Recurring Customers And The Seed Saving Model Of Sustainability

Analogies work. They teach us on both micro and macro levels in surprising ways. So, this is a post about the art of cultivating recurring customers or donors. Really.

In the herb garden, some plants will winter over and reemerge again in the spring. Theses are the perennials, and in our zone 4 climate, they include thyme, sage, spearmint, lemon balm. The rest of the herbs that we grow will need to be started again from seed, including the coriander (also known as cilantro, depending on your primary use of the plant).

We love our coriander, and each year we dedicate a little more space to the patch we grow as we find new ways to incorporate the fresh leaves and the ground spice of the seeds into our cooking.

Sustainability through Planning

Sustainable practices demand that in our planning we also consider growing enough to provide for the seeds we will need for next year’s garden. Sure, we could order more seeds, but why add that expense when proper planning will provide the resource for free and with minimal effort.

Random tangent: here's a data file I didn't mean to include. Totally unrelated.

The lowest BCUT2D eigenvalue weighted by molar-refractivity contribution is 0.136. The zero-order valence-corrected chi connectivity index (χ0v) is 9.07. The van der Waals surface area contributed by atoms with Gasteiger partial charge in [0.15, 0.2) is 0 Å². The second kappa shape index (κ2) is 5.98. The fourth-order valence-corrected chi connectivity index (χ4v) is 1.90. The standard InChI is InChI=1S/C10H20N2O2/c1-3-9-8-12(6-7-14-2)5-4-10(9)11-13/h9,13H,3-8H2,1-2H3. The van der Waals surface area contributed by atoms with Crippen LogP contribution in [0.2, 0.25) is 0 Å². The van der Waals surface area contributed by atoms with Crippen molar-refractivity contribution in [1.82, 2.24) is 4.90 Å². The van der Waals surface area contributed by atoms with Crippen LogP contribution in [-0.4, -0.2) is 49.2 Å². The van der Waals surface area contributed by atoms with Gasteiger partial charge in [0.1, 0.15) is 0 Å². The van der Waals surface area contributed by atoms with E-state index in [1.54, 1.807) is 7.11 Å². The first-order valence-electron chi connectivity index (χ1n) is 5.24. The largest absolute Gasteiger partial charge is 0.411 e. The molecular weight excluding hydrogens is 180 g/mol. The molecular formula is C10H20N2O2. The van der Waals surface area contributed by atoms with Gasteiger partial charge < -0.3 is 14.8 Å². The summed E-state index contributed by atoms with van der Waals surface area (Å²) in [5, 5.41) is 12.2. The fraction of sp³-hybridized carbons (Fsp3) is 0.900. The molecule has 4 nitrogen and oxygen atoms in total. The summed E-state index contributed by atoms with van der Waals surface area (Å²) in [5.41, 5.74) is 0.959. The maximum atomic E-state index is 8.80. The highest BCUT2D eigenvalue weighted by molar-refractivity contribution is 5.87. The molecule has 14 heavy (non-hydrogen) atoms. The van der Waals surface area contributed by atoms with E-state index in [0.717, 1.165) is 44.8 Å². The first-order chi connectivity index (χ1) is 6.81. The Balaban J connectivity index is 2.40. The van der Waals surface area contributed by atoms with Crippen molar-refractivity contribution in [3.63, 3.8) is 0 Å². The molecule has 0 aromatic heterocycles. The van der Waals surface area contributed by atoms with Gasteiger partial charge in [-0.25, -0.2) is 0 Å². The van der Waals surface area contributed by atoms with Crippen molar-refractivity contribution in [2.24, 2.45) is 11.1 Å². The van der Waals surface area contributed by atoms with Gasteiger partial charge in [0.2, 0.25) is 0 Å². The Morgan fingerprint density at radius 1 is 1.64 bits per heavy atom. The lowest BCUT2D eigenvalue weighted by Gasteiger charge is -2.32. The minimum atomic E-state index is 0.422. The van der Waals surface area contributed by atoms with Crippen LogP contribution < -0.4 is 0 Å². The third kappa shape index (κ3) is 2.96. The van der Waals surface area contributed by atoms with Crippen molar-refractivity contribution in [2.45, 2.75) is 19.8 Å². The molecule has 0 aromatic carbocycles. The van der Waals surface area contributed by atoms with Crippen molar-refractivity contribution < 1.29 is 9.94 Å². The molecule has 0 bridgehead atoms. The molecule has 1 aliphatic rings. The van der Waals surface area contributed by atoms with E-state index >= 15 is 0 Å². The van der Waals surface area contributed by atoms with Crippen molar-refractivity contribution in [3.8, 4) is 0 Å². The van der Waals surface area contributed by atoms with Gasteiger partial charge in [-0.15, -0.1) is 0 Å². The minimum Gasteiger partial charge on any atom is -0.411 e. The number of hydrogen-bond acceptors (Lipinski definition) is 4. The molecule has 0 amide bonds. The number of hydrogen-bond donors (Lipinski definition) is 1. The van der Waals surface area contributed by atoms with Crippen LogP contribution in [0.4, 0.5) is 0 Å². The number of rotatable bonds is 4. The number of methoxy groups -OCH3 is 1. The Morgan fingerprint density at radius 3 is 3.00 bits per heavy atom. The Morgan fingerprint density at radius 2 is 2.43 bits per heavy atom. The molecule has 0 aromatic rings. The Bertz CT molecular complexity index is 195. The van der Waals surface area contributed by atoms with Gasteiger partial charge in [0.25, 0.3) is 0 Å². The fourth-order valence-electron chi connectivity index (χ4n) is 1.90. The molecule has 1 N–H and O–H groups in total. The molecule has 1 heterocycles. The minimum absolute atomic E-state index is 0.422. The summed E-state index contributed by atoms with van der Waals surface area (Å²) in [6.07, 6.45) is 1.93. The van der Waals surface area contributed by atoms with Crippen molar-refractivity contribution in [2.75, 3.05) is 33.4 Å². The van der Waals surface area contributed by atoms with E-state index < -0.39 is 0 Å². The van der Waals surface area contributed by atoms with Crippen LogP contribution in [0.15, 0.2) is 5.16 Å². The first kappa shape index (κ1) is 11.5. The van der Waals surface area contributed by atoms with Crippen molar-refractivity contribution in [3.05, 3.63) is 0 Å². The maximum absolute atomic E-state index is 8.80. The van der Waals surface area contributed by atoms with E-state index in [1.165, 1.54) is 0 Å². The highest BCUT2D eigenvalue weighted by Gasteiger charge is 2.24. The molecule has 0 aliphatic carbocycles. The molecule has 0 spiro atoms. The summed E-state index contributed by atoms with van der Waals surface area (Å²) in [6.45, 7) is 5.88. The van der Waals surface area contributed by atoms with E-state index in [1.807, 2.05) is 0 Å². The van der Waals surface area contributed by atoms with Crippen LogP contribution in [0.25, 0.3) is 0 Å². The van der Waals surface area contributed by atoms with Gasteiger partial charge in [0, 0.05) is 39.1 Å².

Regarding the practice of seed saving, each plant is a bit different. With the coriander, we have three goals each year. Fresh cilantro leaves, seeds for spice, and seeds saved for next year’s garden. What’s interesting is that the sustainable practice does not require 1/3 of our total production. In fact, I estimate that it’s less than 10% of the plants we grow that we need to replicate a patch of equal size, providing over 90% for the two varieties of produce we so enjoy in our cooking.

Now, if the entrepreneurial spirit pushed me in the direction of starting a seed company, that’s an interesting sustainable model. Under 10% of product providing sustainability in perpetuity and over 90% going off to market.

Analogy for the Recurring Customers

By analogy, what about the effort needed to cultivate sustainability in your customer or donor base. Perhaps you treat all your customers or donors like they are perennials. What if they aren’t? How much effort is needed to insure they return in the spring? Perhaps it’s not as much work as you think.

(For those that would like to ponder the seed saving analogy a bit further, I recommend perusing this great resource, Seed Savers Exchange, or look into this fine book, Seed to Seed.)

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Richard Reeve is a consultant, entrepreneur, conservationist, advocate, writer, digital artist, hiker, gardener, and cook.

Digital media has been at the center of his creative posture for decades.

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